In the second case, the payment was held up because the receiving bank had concerns about the ultimate beneficiary of the transfer and flagged the transaction to the paying bank, which then realized it had been hacked.

In the third case, the bank had installed a software patch from SWIFT which allowed the lender’s system to spot the infiltration.

In all of those cases no money was lost,” Leibbrandt said.

Read Full Article: Reuters

The Future of Cybersecurity and Authentication Methods

The Future of Cybersecurity and Authentication Methods

The Future of Cybersecurity

Cybersecurity has been on the minds of companies everywhere since the Dropbox and Yahoo hacks occurred. With the advent of cloud connected technology and the growing sophistication of malware and hacking attempts, it seems many common cybersecurity methods have become outdated.

So what could be in the future of companies seeking to improve their cybersecurity methods? We asked Stephen Gates, the Chief Intelligence Analyst with NSFOCUS, what his thoughts were on the situation.

stephen-gatesGates immediately told us that all companies need to start employing multi-factor authentication as a mandatory part of their information systems. He referenced a quote from the Cybersecurity National Action Plan: “The President is calling on Americans to move beyond just the password to leverage multiple factors of authentication when logging-in to online accounts. Private companies, non-profits, and the Federal Government are working together to help more Americans stay safe online through a new public awareness campaign that focuses on broad adoption of multi-factor authentication.” However, Gates also noted that there currently is no regulation being enforced in how companies handle their cybersecurity, and that public awareness efforts can only go so far in solving the issue.

The biggest threat to IT executives today is prevalence of employees using work machines for personal business purposes. Employees that have their personal accounts hacked increase the likelihood of successful phishing, malware, and ransomware attacks hitting company networks. Because of this, parts of the U.S. government banned employee access to certain online email services earlier this year. Perhaps other organizations would be well advised to follow suit in the wake of the recent security breaches.

While organizations who store millions of user account credentials for online services are getting better at protecting their data, many still could be falling short. Two-factor authentication should be implemented everywhere, on user accounts as well as administrator accounts. If two-factor authentication is not widely adopted, it will not solve the problem at large.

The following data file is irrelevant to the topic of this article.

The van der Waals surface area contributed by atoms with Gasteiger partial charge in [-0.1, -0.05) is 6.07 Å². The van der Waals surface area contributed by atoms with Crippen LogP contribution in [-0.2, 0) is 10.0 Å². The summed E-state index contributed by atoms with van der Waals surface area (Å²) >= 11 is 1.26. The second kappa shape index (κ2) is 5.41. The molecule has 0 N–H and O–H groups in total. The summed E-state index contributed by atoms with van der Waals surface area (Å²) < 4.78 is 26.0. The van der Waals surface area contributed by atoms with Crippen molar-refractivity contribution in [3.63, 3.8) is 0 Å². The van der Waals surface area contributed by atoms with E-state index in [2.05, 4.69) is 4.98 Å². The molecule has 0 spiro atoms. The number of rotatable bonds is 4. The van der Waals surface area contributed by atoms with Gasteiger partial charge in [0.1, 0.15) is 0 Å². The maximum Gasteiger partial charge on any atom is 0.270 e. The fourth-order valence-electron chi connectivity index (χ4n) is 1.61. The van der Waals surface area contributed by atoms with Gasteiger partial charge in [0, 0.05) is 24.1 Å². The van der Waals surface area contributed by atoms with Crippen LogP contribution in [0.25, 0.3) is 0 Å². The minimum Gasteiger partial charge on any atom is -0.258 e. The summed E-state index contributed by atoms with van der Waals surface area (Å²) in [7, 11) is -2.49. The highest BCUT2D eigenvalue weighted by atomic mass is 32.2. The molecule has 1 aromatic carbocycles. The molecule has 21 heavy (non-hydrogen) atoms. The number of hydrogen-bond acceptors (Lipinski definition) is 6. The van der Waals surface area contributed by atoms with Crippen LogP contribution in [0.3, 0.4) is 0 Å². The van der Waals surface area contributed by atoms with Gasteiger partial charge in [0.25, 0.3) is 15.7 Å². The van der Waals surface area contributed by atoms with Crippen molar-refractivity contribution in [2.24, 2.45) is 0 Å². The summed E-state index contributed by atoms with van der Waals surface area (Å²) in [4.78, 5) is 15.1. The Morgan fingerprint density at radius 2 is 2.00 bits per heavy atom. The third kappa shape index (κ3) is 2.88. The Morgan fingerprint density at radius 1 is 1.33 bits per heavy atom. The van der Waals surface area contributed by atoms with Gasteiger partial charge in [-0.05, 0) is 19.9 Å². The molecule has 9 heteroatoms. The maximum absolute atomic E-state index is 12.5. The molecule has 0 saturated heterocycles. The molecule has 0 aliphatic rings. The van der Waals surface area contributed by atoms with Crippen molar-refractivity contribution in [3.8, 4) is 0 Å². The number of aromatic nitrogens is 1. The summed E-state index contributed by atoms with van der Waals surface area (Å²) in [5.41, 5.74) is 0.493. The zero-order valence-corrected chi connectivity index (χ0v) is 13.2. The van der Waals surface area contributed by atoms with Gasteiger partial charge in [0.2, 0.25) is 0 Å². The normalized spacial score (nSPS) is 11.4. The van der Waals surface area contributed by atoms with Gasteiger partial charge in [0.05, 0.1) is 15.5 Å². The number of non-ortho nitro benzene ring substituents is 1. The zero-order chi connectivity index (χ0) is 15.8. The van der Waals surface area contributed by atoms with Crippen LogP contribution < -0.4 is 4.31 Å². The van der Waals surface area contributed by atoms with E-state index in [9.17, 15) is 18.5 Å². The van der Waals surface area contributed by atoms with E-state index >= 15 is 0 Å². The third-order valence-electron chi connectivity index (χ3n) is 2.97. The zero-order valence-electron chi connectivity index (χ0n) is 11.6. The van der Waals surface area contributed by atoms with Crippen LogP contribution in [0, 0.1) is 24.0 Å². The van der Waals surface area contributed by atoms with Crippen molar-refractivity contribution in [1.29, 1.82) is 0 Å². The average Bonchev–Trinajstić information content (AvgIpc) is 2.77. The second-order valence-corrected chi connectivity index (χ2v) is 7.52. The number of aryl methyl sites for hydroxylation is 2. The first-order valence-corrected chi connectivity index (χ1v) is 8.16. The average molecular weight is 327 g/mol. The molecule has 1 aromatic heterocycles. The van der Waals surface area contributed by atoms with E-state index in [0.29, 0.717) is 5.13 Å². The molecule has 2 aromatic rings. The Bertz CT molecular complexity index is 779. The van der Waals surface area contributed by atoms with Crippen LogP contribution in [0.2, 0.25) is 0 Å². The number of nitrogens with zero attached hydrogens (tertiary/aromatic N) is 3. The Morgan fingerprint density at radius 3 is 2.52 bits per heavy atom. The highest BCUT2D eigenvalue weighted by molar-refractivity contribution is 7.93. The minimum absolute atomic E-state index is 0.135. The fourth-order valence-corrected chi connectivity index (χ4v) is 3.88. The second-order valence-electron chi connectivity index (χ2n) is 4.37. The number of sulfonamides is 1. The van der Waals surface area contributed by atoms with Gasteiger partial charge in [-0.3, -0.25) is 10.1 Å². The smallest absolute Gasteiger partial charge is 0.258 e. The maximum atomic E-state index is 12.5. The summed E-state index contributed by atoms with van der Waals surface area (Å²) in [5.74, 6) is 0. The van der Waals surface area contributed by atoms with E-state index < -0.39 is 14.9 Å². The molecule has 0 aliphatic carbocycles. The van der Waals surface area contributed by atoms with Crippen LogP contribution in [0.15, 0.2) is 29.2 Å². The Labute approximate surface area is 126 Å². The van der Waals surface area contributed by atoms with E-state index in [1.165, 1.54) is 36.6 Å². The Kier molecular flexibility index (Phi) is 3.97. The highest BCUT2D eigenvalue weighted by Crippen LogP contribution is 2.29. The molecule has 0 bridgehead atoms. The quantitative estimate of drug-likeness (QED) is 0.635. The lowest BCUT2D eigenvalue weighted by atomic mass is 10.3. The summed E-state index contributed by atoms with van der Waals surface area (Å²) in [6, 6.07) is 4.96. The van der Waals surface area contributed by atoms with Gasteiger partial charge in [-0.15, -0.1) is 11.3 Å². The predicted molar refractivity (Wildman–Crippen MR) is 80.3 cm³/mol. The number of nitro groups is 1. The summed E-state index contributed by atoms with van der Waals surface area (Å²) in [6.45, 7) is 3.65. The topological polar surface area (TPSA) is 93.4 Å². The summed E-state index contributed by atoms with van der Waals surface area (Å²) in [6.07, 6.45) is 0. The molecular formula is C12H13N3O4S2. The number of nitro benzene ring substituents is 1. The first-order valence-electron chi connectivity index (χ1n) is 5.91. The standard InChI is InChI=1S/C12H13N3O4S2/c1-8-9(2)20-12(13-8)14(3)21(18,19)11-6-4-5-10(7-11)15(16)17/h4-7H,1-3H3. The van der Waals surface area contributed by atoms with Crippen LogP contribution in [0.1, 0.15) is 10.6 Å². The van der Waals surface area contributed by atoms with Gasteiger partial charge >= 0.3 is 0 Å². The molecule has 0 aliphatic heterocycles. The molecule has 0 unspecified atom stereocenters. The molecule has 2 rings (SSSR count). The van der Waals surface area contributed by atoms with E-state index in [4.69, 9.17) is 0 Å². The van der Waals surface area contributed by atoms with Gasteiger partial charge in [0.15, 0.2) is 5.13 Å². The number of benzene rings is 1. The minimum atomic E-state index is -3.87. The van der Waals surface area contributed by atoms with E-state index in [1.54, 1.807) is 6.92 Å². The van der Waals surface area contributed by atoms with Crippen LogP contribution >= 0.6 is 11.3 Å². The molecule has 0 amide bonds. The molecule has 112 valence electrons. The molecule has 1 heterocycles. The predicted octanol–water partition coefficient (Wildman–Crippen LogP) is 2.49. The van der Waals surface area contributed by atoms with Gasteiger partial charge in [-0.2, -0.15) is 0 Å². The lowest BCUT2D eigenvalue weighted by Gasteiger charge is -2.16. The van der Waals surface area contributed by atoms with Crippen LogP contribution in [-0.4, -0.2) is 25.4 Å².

One of Gate’s suggestions for increasing cybersecurity effectiveness is preventing employees from using company machines and networks for personal business. While he agreed that this can be seen as a potential problem with younger and younger workforces – policing their usage leading to animosity, distrust, and attrition – he proposed a solution that allows companies to protect their machines and networks from personal usage without upsetting the younger generations: “create an environment whereby personal interaction with the Internet can be done at work, without using corporate devices and the corporate network.” He explained that setting up a separate network with different machines specifically labeled for personal usage by employees could help keep both companies and their employees happy and safe.

Alternative Authentication

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I had heard a rumor about security experts discussing a possible future in using alternative forms of authentication instead of a password. I asked Gates about what this could mean. “Fingerprints, retinas, facial features, and even DNA are all very unique to each individual,” Gates explained to me. “In addition, researchers have recently discovered that each human’s hair proteins are also very unique. These are the types of things that must be used to authenticate someone; not passwords, tokens, and two-factor codes.

There are some new developments in attempting to implement a better method of authentication across the board. For example, many laptops today come with fingerprint scanners. Smartphones are now using applications that can identify facial features for authentication using the cameras they come with. Physical security may include retinal scans and even hand scanners. These are things people can’t lose, can’t forget, and most likely can’t be stolen. Personally, I think facial feature authentication is a great step in the right direction. It’s not too overly intrusive and most people would not be afraid of it – like a retinal scan.”

While facial recognition is still in its early infancy, the industry will soon become more proficient in identifying possible biomarkers on someone’s face that are difficult to spoof. The cameras on smartphones nowadays are just as good if not better than many of the stand-alone cameras on the market, so the next step would be to install higher quality cameras on computers that can adjust themselves automatically for different environmental conditions like lighting, makeup, hair, and aging. While other forms of authentication like retinal scanning may seem intrusive, no one seems to mind taking pictures of themselves. However, for now current two-factor authentication methods would still need to be implemented as a form of backup in case facial recognition fails.